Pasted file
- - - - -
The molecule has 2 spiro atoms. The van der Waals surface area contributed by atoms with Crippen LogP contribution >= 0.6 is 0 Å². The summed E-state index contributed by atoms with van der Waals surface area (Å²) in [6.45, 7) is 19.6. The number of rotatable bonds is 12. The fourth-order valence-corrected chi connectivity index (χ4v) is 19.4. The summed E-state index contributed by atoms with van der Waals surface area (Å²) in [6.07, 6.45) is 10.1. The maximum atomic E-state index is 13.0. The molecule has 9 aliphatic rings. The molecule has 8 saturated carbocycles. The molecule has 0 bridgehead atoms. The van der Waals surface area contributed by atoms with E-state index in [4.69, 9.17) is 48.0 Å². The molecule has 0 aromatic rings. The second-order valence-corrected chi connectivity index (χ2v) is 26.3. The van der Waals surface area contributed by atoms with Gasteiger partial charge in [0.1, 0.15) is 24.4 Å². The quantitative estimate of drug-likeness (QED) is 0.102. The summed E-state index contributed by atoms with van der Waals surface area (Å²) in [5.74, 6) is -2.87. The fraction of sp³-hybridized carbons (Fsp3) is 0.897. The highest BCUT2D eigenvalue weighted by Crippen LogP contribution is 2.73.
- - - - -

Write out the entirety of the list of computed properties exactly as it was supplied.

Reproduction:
The molecule has 2 spiro atoms. The van der Waals surface area contributed by atoms with Crippen LogP contribution >= 0.6 is 0 Å². The summed E-state index contributed by atoms with van der Waals surface area (Å²) in [6.45, 7) is 19.6. The number of rotatable bonds is 12. The fourth-order valence-corrected chi connectivity index (χ4v) is 19.4. The summed E-state index contributed by atoms with van der Waals surface area (Å²) in [6.07, 6.45) is 10.1. The maximum atomic E-state index is 13.0. The molecule has 9 aliphatic rings. The molecule has 8 saturated carbocycles. The molecule has 0 bridgehead atoms. The van der Waals surface area contributed by atoms with E-state index in [4.69, 9.17) is 48.0 Å². The molecule has 0 aromatic rings. The second-order valence-corrected chi connectivity index (χ2v) is 26.3. The van der Waals surface area contributed by atoms with Gasteiger partial charge in [0.1, 0.15) is 24.4 Å². The quantitative estimate of drug-likeness (QED) is 0.102. The summed E-state index contributed by atoms with van der Waals surface area (Å²) in [5.74, 6) is -2.87. The fraction of sp³-hybridized carbons (Fsp3) is 0.897. The highest BCUT2D eigenvalue weighted by Crippen LogP contribution is 2.73.